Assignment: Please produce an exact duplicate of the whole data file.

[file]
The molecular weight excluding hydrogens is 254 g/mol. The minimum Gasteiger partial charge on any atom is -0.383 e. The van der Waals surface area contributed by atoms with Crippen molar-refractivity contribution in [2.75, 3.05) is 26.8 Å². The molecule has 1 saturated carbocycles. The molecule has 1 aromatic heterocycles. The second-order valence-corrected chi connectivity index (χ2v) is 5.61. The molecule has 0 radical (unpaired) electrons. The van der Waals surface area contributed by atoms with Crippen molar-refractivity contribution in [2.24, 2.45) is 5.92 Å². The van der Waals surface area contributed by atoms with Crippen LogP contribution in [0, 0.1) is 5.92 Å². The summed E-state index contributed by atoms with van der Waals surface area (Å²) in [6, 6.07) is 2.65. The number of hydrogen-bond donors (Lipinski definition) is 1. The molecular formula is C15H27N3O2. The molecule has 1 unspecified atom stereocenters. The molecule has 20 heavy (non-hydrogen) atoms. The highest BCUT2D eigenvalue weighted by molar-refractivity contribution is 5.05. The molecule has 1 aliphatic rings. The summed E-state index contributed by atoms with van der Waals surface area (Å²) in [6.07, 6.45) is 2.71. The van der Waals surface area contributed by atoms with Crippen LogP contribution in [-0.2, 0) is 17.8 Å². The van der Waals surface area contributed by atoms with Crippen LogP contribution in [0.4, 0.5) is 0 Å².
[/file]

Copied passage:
The molecular weight excluding hydrogens is 254 g/mol. The minimum Gasteiger partial charge on any atom is -0.383 e. The van der Waals surface area contributed by atoms with Crippen molar-refractivity contribution in [2.75, 3.05) is 26.8 Å². The molecule has 1 saturated carbocycles. The molecule has 1 aromatic heterocycles. The second-order valence-corrected chi connectivity index (χ2v) is 5.61. The molecule has 0 radical (unpaired) electrons. The van der Waals surface area contributed by atoms with Crippen molar-refractivity contribution in [2.24, 2.45) is 5.92 Å². The van der Waals surface area contributed by atoms with Crippen LogP contribution in [0, 0.1) is 5.92 Å². The summed E-state index contributed by atoms with van der Waals surface area (Å²) in [6, 6.07) is 2.65. The number of hydrogen-bond donors (Lipinski definition) is 1. The molecular formula is C15H27N3O2. The molecule has 1 unspecified atom stereocenters. The molecule has 20 heavy (non-hydrogen) atoms. The highest BCUT2D eigenvalue weighted by molar-refractivity contribution is 5.05. The molecule has 1 aliphatic rings. The summed E-state index contributed by atoms with van der Waals surface area (Å²) in [6.07, 6.45) is 2.71. The van der Waals surface area contributed by atoms with Crippen LogP contribution in [-0.2, 0) is 17.8 Å². The van der Waals surface area contributed by atoms with Crippen LogP contribution in [0.4, 0.5) is 0 Å².